Wednesday, August 27, 2008

Back on Track

Recovering from a well-filled festival weekend and a month of internet-free travels, here's a round-up of what other blogs wrote while we were gone.

I think we can speak of a veritable nueva cumbia explosion by now. Two more sources to get your mashup fix. First, Cabeza! is a new 'netlabel' mixing urban goodness with the all-familiar cumbia. negromoreno's mix has lots of elektro samples and is sure to do good on Western dancefloors. Second, Altos Colombianos is some kind of cumbia mashup community (if you're lost, the remix page is here ;)). Masala recommends DJ Toty.
And meanwhile the guys from Zizek haven't been quiet either. They did a second US tour (too bad I wasn't able to check them out), of course with accompanying free promo EP. Also check out this great podcast mix for XLR8 by Zizek DJ Villa Diamante.

Bubblegum pop combo RBD, a.k.a. the ultimate nightmare of everyone with a teenage latina in their surroundings, has finally split up. The Latin Americanist has all the details. To illustrate how much the band meant to many kids out there, read this post over at Latin Gossip...

Plastic Caramelo define themselves as "glampeta" - champeta + dancehall + cumbia. I think they make noise - but that's exactly what I first thought about CSS, MIA and Bonde do Role who could be considered similar artists. Check out the video for "Plastic Caramelo" over at Fat Planet.

Swedish Classical Tango. The name might sound like "steak-flavored ice cream", the music is something very special. Beata Söderbergh is a cellist who discovered tango in a New York club - and decided to dedicate herself to the music. The album Bailata is the unique result. More (including an mp3 sample) over at SoundRoots.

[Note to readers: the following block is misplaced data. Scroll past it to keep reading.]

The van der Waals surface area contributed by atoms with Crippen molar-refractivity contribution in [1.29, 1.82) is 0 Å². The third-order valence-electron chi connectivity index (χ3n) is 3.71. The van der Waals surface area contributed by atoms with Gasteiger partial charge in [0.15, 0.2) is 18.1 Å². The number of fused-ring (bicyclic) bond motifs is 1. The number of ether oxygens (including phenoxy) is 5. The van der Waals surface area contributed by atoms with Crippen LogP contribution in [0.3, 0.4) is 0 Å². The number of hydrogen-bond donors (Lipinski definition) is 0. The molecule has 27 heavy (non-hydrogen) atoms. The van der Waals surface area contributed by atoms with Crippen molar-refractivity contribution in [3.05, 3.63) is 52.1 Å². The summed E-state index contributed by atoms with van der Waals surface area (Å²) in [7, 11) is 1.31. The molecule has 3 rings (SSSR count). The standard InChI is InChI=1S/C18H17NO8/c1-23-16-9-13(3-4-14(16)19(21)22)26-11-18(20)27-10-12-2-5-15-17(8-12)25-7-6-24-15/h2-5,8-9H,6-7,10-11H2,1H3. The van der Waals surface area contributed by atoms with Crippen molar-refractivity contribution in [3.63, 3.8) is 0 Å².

After the series on their selection for the Latin Grammy's, Club Fonograma list their favorite songs of 2008 so far in another elaborate post sequence. Here are the links to parts one, two and three.

One of our more recent discoveries in the world music blogosphere, Stuart Buchanan's Fat Planet, decided to stop writing and focus on the music (in his Slang Tang podcasts). His final post is a great piece of writing on the issues many music bloggers share - I for one recognize myself fully in the things he writes. But no worries - I'm not thinking about stopping just yet. Just maybe things will slow down a little around here, as I'll take more time for other things in life. Then again, maybe not ;)

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Friday, August 15, 2008

Festival Report: Antilliaanse Feesten Day 2

Saturday, August 9th
Antilliaanse Feesten Hoogstraten Belgium Caribbean Music Festival Latin Salsa Soukous Merengue Reggaeton Saturday Concert Festival Report review
Click above for more pictures. Some are courtesy of, you'll recognize them by their sharpness and beautiful composition ;). Dutch version of this article here.

All ready for a second night of caribbean fiesta, I could handle the few raindrops and the dark sky. The queue at the entrance was something else however - the crowd was overwhelming, even on the festival grounds. So I had to skip Amarfis y la Banda de Attake (merengue from the Dominican Republic and frequently featured on this blog), a bummer. Yet another cancellation - Puchy y su Coco Band mysteriously disappeared after they took a bus in Madrid - was the final blow for the festival line-up: on the main stage every band was either a replacement, cancelled or not my taste.